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Monday, 12 September 2016
Page: 418

Mr BANDT (Melbourne) (10:14): I move:

That this bill be now read a second time.

This cross-parliamentary bill will remove discrimination from our marriage laws and finally achieve marriage equality in this country. It is time that our laws recognise this equality. It is time that our parliament finally says to every Australian, to every LGBTIQ Australian, that they and their love are equal. It is time that we end discrimination and promote acceptance, love and equality for all.

I say today that we worked together for marriage equality in the last parliament and now we can do it again. We find ourselves in the fortunate situation where, probably for the first time ever, if a free vote on marriage equality were held in this room now, a bill would pass. We have the prospect of making marriage equality a reality without the need for taxpayer-funded hate speech, which will be an inevitable consequence of the plebiscite. Funding a referendum that is not binding on this place is the equivalent of funding the schoolyard bully to go and insult other students. It is not only unnecessary, but it is hateful and hurtful.

That is why I am proud to join with the Independent member for Denison, Andrew Wilkie, and the Independent Member for Indi, Cathy McGowan, to co-sponsor this important bill. In the last parliament, seven members of this place from across the political spectrum co-sponsored this very same bill. Along with myself and these two Independents, we had two Liberal backbenchers, the member for Leichhardt and the then member for Brisbane; the Labor member for Griffith and the then member for Werriwa. The fact that we worked together, across the divide, to progress marriage equality, shows that love is love is love is love—that the love, bond and depth of a partnership between two people is equal, regardless of their genders.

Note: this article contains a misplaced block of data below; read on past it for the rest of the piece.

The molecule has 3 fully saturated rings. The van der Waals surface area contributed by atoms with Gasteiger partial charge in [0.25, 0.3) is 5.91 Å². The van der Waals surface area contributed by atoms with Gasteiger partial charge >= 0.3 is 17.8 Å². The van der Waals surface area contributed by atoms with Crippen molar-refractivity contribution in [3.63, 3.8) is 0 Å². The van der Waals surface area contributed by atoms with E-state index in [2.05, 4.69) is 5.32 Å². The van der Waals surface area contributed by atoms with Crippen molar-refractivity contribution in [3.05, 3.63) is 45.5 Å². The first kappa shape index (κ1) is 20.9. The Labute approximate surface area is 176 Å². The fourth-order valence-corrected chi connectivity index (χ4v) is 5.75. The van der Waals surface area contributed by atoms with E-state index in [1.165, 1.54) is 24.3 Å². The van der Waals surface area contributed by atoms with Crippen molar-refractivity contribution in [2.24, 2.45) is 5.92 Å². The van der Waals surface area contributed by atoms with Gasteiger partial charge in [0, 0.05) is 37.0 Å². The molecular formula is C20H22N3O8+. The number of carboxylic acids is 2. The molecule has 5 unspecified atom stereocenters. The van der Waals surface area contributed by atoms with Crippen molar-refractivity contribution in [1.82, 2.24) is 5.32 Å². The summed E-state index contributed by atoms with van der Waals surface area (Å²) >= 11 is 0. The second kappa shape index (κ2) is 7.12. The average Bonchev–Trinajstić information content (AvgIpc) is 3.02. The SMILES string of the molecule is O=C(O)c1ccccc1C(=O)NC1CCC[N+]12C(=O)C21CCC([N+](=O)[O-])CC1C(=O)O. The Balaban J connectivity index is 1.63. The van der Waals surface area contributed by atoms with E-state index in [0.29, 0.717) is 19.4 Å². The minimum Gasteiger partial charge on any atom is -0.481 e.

We now have to ask ourselves, as a chamber and as a parliament, what is the best way to progress this reform, given that a majority of us want it? So I invite Liberal and Labor MPs again to join as co-sponsors of this bill to achieve marriage equality. If we all work together, we have a real chance to pass marriage equality through parliament sooner rather than later, without a divisive and wasteful plebiscite. If we all work together, wedding bells could be sounding before Christmas this year.

At the end of the day, what matters is that marriage equality is passed. The Leader of the Opposition is right: ultimately, no-one will care whose name appeared in what position on this bill. What they will care about is that the reform happens. Around Australia, people are looking to this parliament, where they know there is now a majority in favour of reform, to work together to make that reform happen.

I am worried that now that the issue of equality is firmly on the national agenda, if one person or one party tries to own it, it will fail. If we bowl a bill up only to have it voted down, we may find ourselves set back further. But the best path to reform will be a bill that has cross-parliamentary support, and ideally a Liberal backbench co-sponsor, that can be progressed through parliament.

I am pleased that the Leader of Opposition has indicated a willingness to work with the crossbench. I hope that there is now a willingness from either the Prime Minister or members of his backbench to work together as well. Instead of two bills proceeding, if we can all unify as co-sponsors of one cross-parliamentary bill or even get behind a government bill, it can become law.